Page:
‘Something is rotten in the state of Denmark’- What methods does Shakespeare employ to create a tense and ominous atmosphere in the opening scenes of the play?
‘Something is rotten in the state of Denmark’. Perhaps a statement that greatly summarises ‘Hamlet’ in a nutshell, were themes such as mistrust, betrayal and incest are prominent throughout the play. Yet underneath, ‘Hamlet’ can be perceived as carrying many modern day traits exploring the mind; its corruption and its convolution in a state of conflicting affairs were the need for power and wealth fuels man’s in ability to succumb to his natural desires.
Shakespeare immediately draws us to the unnatural ‘Horatio says tis but our fantasy’. The use of the term ‘fantasy’ clearly denotes that the sighting of the King is a mere trick of the human mind yet equally its mention brings a sense of foreboding and creates a platform for what is to come throughout the rest of the play. Barnado’s question to Francisco ‘have you had quiet guard?’ suggest that these sentinels have come across some sort of problem before, almost as if apprehending its occurrence once again. Yet by allowing the reader to question what ‘dreaded sight’ has twice been witnessed by Barnado and Marcellus makes us aware of the transition from natural to supernatural for we learn of an ‘apparition’. The negative connotation ‘dreaded’ in respect to the ‘apparition’ clearly adds to the sense of foreboding and further connotes that the situation at hand is not only somewhat eerie yet equally adds to the ‘ominous’ atmosphere further brewing tension and uneasiness.
The mind-set of Horatio and his skepticism clearly mirrors that of the readers ‘Tush, tush, twill not appear’. It is this ‘scholar’ in contrast to the uneducated Barando and Marcellus that we seek a sense of normality within in easing the tension yet equally placing both the reader and Horatio in a situation Shakespeare purposely creates to set up for an ambiguous fall. An underlying motif of time however, prolongs the somewhat pretentious atmosphere ‘therefore, I have entreated him along to watch the minutes of the time’. Shakespeare also perfects his timing within the play as Barnado begins his recollection of the ghostly sightings. ‘Where now it burns, Marcellus and myself, the bell then beating one’, we not only gain a depiction of the surroundings but Shakespeare makes use of our senses ‘beating’ a reference to the sounding of the bell which is impromptu to the stage directions ‘Enter Ghost’. As a result, although we become lost in Barnado’s account the beating of the bell brings past back to present yet equally creating a perfectly timed entry for the specter .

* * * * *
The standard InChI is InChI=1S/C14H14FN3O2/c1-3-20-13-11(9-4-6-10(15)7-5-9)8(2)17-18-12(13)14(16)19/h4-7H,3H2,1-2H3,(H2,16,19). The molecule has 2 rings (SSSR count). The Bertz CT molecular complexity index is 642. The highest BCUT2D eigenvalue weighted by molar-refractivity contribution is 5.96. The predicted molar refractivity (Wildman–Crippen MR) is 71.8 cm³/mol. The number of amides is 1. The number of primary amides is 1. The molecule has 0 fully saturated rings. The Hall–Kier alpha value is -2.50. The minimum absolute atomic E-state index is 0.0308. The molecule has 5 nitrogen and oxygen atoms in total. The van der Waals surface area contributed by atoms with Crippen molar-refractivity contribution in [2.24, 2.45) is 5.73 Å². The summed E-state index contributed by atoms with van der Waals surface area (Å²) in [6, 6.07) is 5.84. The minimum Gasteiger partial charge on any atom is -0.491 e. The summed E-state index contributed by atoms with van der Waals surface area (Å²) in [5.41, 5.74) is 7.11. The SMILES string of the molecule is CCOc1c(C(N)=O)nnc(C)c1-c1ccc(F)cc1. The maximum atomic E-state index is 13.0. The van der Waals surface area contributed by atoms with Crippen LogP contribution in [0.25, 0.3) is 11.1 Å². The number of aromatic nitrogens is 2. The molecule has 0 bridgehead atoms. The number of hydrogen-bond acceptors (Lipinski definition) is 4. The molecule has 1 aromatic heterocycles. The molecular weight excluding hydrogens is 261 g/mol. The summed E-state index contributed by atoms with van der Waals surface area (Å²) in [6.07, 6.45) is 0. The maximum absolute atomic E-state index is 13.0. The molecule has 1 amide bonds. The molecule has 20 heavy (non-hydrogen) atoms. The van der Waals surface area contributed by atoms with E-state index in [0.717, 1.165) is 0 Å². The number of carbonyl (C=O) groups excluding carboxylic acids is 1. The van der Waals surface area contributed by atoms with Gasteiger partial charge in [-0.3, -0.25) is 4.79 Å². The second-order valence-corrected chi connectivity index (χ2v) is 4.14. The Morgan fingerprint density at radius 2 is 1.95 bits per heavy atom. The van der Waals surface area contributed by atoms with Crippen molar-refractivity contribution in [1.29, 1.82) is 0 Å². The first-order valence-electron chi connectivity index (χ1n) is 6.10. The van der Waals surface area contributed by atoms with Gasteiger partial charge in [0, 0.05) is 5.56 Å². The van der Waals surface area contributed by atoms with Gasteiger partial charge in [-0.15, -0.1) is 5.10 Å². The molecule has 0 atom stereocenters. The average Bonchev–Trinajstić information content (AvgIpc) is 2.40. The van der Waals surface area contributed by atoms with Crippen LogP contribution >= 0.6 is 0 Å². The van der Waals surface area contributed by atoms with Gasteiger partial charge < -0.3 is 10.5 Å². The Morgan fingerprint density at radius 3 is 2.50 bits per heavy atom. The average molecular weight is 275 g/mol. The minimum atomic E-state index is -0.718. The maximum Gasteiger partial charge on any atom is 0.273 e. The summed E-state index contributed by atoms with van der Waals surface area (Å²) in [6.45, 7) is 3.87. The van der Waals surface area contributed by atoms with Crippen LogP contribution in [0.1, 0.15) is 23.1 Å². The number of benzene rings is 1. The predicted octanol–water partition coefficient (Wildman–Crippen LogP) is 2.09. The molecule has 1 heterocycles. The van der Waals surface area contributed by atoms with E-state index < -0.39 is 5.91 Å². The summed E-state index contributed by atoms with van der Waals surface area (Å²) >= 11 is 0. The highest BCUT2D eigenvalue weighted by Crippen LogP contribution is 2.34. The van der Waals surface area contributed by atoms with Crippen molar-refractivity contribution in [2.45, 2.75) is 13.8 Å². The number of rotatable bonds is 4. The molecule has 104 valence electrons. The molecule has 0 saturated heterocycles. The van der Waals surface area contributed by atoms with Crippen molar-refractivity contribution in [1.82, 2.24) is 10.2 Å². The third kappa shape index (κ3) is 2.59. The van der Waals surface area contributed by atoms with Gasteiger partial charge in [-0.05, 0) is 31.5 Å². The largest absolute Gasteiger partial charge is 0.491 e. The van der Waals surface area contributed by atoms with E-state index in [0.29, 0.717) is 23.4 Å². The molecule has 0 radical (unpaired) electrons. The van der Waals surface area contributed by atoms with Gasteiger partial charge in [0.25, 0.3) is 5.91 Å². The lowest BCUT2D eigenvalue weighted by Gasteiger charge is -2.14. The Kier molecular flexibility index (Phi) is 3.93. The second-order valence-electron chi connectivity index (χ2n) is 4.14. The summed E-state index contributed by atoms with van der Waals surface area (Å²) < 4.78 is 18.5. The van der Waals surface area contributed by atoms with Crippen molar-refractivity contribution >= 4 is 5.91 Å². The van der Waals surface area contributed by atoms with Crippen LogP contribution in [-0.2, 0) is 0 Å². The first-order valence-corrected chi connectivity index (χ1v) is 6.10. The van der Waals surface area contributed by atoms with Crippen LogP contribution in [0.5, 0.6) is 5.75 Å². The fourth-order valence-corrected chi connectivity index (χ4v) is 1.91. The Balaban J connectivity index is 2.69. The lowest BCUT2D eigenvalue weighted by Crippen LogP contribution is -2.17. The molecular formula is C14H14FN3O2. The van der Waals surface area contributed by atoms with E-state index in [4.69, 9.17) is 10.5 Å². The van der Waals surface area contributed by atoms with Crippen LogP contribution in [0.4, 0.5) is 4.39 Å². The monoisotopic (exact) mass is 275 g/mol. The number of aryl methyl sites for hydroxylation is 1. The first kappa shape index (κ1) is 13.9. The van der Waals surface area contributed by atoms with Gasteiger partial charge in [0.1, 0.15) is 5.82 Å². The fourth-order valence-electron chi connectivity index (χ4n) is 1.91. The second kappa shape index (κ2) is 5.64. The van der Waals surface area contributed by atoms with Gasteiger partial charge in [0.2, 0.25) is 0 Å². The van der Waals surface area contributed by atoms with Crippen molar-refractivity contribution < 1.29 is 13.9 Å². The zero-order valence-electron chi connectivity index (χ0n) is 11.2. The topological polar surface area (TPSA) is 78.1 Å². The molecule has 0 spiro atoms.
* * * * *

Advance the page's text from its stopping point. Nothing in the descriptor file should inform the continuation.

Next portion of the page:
‘In the same figure like the king that’s dead’. Clearly a Shakespearian audience like that of Horatio are now in a state of disbelief. Horatio says ‘it harrows me with fear and wonder’. Thus like that of Marcellus and Barnardo, Horatio now embodies their belief and hence is able to relate to their situation. ‘What are thou that usurp’st this time of night/together with that fair and warlike form/by heaven, I charge thee speak’. The double meaning associated with ‘usurp’st’, suggests both the misappropriate time of the night and the appearance of the dead king, it is obvious that the present situation now dwells within the supernatural going beyond any human forces known to man. Thus Shakespeare not only defies conventionalism and makes the audience question their thoughts and ideas, yet the use of the term ‘heaven’ creates an endless irony, for this dead king now exists within realms that defy even that of religious belief.
The theme of reality against the unknown is avidly explored through ‘Hamlet’. The appearance of the King clearly reinforces the conflict as now the illusory sits against the reality. ‘How now, Horatio/ is not this something more then a fantasy?’ This has not only proved to be a private victory for Barnado against the educated Horatio yet is a confirmation of the fact that even ‘fantasy’ is able to exist within this warped reality. Horatio’s description of the ghost ‘such was the very armour when he the ambitious Norway combated’, conveys the appearance of the King in his prime, yet the term ‘battle’ with Horatio’s belief that ‘this bodes some strange eruption to our state’ suggest that its appearance will mean further troubles may ensue. It is ironic that the King should be dressed in battle gear for this theme of war mirrors the internal conflict between the present Hamlet and Claudius yet also Hamlet’s eventual belief that Denmark should be handed over to the enemy for the true foes lie within.